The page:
You can read 9 more articles this month
TRADE unionists blamed Boris Johnson for fuelling a “spike in hate crime,” as crowds of local people defended a Manchester mosque against far-right provocation at the weekend.
About 100 people gathered outside Didsbury mosque in south Manchester after far-right activists organised by the Football Lads Alliance (FLA) called a protest against Islam.
The counterdemonstration, jointly organised by Unite Against Fascism and Stand Up To Racism, sought to defend the local Muslim community from the FLA, but the fascists failed to turn up.
Local solicitor and Labour activist Robert Lizar told the crowd: “We stand together,” adding: “The fight against Islamophobia and anti-semitism come from the same source and must be opposed.”
However, Unison black members north-west secretary Ameen Hadi laid the blame at the door of the former foreign secretary, who described Muslim women wearing the niqab as looking like “letter boxes” in a Daily Telegraph article.
He said: “The reason there has been a spike in hate crime against Muslim women in the last few weeks is because of Boris Johnson. He is to blame for what’s going on.
“The far right think they can capitalise on this. They try to blame Muslims for everything. We have to expose their lies.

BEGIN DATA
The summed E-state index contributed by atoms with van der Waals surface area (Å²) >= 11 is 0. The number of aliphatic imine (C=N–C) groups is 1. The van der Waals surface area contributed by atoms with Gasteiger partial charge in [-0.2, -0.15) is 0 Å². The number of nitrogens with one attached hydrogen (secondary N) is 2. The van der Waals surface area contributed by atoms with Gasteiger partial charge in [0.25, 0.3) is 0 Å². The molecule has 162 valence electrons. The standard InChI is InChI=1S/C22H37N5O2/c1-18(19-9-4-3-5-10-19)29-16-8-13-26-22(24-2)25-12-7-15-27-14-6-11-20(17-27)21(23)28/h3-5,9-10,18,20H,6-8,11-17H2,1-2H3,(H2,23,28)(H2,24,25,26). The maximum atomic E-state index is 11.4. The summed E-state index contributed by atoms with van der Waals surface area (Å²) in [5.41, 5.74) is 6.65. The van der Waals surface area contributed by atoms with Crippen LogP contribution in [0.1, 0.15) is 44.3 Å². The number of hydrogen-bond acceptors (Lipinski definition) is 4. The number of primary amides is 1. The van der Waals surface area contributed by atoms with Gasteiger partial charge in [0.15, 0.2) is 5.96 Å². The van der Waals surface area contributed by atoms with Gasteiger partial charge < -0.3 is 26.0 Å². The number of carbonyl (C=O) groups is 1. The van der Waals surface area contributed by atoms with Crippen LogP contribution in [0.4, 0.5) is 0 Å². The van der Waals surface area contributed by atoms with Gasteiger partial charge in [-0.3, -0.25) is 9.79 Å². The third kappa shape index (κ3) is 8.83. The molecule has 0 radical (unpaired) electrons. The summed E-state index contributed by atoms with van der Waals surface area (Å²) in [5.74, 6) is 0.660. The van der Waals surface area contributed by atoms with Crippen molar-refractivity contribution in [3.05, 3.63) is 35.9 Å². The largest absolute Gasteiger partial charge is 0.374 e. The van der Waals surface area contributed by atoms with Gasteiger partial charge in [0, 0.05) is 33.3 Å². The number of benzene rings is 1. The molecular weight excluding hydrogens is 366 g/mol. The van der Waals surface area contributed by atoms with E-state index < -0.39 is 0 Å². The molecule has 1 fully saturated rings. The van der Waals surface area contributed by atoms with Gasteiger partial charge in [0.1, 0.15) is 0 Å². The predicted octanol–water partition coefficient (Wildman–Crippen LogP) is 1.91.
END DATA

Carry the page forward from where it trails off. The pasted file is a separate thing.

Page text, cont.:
“Terrorism has no religion and no creed. They are trying to demonise Muslims in society, just as Jews were demonised in the 1930s.”
Labour national executive committee member Yasmine Dar and local Labour councillor Rabnawaz Akbar also joined the demonstration.
Unite Against Fascism north-west organiser Paul Jenkins said anti-fascists would continue to work alongside trade unions and community groups to “mobilise against the fascists and the far right wherever they try to organise.”
You can’t buy a revolution, but you can help the only daily paper in Britain that’s fighting for one by joining the 501 club.
Just £5 a month gives you the opportunity to win one of 17 prizes, from £25 to the £501 jackpot.
By becoming a 501 Club member you are helping the Morning Star cover its printing, distribution and staff costs — help keep our paper thriving by joining!
You can’t buy a revolution, but you can help the only daily paper in Britain that’s fighting for one by become a member of the People’s Printing Press Society.
The Morning Star is a readers’ co-operative, which means you can become an owner of the paper too by buying shares in the society.
Shares are £1 each — though unlike capitalist firms, each shareholder has an equal say. Money from shares contributes directly to keep our paper thriving.
Some union branches have taken out shares of over £500 and individuals over £100.
You can’t buy a revolution, but you can help the only daily paper in Britain that’s fighting for one by donating to the Fighting Fund.
The Morning Star is unique, as a lone socialist voice in a sea of corporate media. We offer a platform for those who would otherwise never be listened to, coverage of stories that would otherwise be buried.
The rich don’t like us, and they don’t advertise with us, so we rely on you, our readers and friends. With a regular donation to our monthly Fighting Fund, we can continue to thumb our noses at the fat cats and tell truth to power.
Donate today and make a regular contribution.